Nilgiri tea is described as being a dark, intensely aromatic and flavoured tea grown in the southern portion of the Western Ghats mountains of Southern India. It is grown in the hills of the Nilgiris district of Tamil Nadu, though there are numerous other tea-growing districts in South India as well, including Munnar and Central Travancore, further south in Kerala state. Nilgiri tea plantations are represented by the Nilgiri Planters' Association, an organizational member of the United Planters Association of South India, headquartered in Coonoor. UPASI is the peak body representing plantation owners in South India. However, plantations only account for around 30% of tea production in Nilgiri District; the vast majority of production is undertaken by small growers, who own less than one hectare each. The majority of Nilgiri tea small growers are a local community of agriculturists. Tea plantations in Nilgiri District own and operate their own processing factories. Small growers sell their tea as green leaf to "bought leaf factories", which are independently owned.
After processing, most is sold through scheduled auctions in Coonoor and Kochi. More than 50% of Nilgiri tea is exported, finds its way into blends used for tea bags. Data is unreliable on the precise proportion of Nilgiri tea, exported; however and Pritchard suggest that at least 70% of South Indian tea is exported, the Nilgiris constitutes more than half of all South Indian production. The expensive hand-sorted, full-leaf versions of the tea like the Orange Pekoe are sought after at international auctions making it unaffordable for most locals. In November 2006 a Nilgiri Tea achieved "Top Honours" and fetched a world record price of $600 per kg; this was at the first tea auction held in Las Vegas. A machine-sorted, lower-cost variety of high quality tea is a semi-full leaf variety known as Broken Orange Pekoe. However, most production occurs via the Crush, Curl or CTC process of manufacture, which delivers a higher number of cups per measure; the strong flavours of Nilgiri tea make it useful for blending purposes.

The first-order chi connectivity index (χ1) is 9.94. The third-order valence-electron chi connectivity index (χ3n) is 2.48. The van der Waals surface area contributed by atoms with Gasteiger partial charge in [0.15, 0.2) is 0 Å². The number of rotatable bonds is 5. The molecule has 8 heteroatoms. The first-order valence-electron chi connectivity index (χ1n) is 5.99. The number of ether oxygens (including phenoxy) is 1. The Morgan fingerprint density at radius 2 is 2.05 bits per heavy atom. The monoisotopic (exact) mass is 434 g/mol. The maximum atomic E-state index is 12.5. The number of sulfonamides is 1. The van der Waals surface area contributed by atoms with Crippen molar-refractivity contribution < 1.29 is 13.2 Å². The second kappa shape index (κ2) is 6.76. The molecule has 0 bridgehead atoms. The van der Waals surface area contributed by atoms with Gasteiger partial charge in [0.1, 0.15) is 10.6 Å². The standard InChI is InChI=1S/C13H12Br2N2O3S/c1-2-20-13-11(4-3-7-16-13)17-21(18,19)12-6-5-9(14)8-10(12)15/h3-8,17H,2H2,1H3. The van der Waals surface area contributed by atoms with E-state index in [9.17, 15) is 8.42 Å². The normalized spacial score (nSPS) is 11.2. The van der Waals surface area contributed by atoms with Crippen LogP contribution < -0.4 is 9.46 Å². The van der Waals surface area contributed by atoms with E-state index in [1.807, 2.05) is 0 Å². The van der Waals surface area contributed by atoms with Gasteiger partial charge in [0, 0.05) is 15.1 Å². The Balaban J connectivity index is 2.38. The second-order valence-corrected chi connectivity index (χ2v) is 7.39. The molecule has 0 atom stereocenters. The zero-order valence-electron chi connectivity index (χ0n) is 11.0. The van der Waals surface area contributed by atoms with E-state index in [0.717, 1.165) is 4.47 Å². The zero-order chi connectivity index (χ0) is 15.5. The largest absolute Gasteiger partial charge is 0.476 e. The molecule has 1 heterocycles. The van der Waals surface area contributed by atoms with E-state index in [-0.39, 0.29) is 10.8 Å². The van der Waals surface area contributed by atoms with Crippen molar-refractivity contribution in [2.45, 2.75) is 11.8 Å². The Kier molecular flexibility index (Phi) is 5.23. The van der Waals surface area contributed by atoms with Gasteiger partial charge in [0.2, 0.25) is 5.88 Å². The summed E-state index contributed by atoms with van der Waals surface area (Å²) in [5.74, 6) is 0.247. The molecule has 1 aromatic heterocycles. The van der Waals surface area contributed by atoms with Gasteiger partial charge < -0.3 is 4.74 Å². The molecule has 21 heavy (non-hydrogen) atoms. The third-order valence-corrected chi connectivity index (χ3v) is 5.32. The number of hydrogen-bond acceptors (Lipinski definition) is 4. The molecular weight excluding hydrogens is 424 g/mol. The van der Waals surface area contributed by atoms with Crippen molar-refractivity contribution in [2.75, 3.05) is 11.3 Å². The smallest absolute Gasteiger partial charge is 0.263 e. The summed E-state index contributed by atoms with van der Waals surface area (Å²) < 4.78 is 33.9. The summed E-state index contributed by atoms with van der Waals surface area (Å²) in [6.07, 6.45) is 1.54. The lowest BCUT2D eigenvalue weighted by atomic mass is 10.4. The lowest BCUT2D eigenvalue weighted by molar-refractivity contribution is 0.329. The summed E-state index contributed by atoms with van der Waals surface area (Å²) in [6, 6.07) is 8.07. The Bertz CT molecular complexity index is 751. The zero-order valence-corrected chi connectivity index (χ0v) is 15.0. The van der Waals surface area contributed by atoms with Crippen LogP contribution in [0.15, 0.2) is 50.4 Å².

At the same time, Nilgiri tea has suffered from poor reputation associated with its erstwhile reliance on sales to the former USSR. Soviet buyers had little regard for quality. In the 1990s the collapse of this trading partner triggered a substantial economic downslide in the Nilgiris district, further aggravated by various quality issues. In recent years the Tea Board of India has charged some producers of Nilgiri tea with fraudulently adulterating their product, has closed some Bought Leaf Factories due to non-compliance with food safety regulations. With a view to improving product quality, the United Planters Association of South India and the Tea Board of India have instigated programs to change cultivation and harvest practices among small growers. Assam tea Darjeeling tea Indian Tea Association